Published: Thu, December 07, 2017
World | By Paul Elliott

Lupe Valdez, a Democratic candidate for governor, has declared migrant worker roots

Lupe Valdez, a Democratic candidate for governor, has declared migrant worker roots

In a statement this morning, Dallas County Sheriff Lupe Valdez says she will resign and file for governor at the Texas Democratic Party headquarters in Austin later this morning.

"I'm a proud Texas Democrat. Opportunity in Texas ought to be as big as this great state, but it is out of reach for far too many, that's why I'm running for Texas Governor", Lupe Valdez said.

Last week, Dallas County Democratic Party chairwoman Carol Donovan told WFAA that Valdez meant to quit and run for governor.

First elected to the sheriff's office in 2004, Valdez was re-elected three more times in 2008, 2012 and 2016.

Republican Gov. Greg Abbott, who announced his intentions to seek a second term this summer, grew up in Duncanville; his father was a stockbroker and insurance agent, his mother a homemaker, Brian Sweany noted in a 2013 Texas Monthly story.

Dallas County Administrator Darryl Martin told The Texas Tribune on Wednesday that Valdez is required under the Texas Constitution to continue serving in her capacity until a successor is sworn in.

She is the second gay Democrat running for governor. But the true Democratic heavyweights took a pass, including Julian Castro, who was President Barack Obama's housing secretary and is a former mayor of San Antonio.

But considering how they've been doing in Texas, "Dem" are some long odds.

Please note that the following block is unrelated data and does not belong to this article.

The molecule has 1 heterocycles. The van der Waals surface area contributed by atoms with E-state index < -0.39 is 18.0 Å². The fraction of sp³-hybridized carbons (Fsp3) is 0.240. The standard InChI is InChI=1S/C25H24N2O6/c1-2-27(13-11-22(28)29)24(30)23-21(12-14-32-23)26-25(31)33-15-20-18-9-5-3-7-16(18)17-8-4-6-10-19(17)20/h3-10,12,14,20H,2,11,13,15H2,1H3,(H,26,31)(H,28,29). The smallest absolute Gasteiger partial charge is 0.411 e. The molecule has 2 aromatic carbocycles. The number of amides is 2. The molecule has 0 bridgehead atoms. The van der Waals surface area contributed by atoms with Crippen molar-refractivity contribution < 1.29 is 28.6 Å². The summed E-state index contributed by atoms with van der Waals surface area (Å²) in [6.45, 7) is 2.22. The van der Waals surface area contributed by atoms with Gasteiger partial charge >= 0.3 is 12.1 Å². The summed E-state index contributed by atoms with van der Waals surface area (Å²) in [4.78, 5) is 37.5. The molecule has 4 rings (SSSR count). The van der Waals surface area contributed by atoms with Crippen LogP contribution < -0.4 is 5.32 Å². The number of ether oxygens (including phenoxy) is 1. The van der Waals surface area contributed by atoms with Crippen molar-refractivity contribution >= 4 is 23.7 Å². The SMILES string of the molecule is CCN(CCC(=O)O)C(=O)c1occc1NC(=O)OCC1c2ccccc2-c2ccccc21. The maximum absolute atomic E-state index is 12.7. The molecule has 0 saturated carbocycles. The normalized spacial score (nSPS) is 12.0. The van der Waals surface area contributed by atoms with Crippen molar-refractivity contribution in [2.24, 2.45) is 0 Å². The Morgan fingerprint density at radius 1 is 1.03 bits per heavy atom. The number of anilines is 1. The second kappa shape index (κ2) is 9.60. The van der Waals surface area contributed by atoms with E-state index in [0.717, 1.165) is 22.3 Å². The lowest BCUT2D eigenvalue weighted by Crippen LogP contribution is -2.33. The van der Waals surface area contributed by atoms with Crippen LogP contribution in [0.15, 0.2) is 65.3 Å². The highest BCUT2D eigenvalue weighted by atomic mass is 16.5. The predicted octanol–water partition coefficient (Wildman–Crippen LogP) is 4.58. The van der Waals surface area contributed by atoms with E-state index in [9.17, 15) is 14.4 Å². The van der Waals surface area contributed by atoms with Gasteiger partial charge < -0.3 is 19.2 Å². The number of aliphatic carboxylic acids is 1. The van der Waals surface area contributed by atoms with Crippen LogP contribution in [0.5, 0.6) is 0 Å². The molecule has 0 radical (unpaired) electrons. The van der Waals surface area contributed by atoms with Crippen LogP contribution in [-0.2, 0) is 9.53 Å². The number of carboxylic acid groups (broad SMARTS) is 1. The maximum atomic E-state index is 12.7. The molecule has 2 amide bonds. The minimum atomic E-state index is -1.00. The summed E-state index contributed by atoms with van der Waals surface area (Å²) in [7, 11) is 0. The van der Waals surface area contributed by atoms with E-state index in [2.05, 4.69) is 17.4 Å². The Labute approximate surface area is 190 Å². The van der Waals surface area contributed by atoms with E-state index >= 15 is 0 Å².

Sheriff Lopez threw her hat in the ring Monday morning in what will likely be a lightly contested Democratic Party primary for the governor's slot on the November ballot.

Valdez was among about 40 female sheriffs in the US, a number that amounts to only about 1 percent of the total sheriff population, according to the National Sheriffs Association.

In the fight against Abbott, who has months of preparation, a $41 million war chest and a Republican incumbency to boost him along, Valdez will be a severe underdog should she secure the Democratic nomination.

The new "sanctuary cities" law, known as SB4, is Abbott's toughest crackdown on immigration and was partly fueled by Valdez's decision in 2015 that Dallas jails would stop automatically honoring federal immigration detainers for minor offenses.

Over the past year, Valdez has attacked the state's anti-sanctuary cities law, Senate Bill 4, which Abbott has lauded as a measure to improve public safety.

Valdez faces an uphill battle in a statewide race for Texas' highest office.

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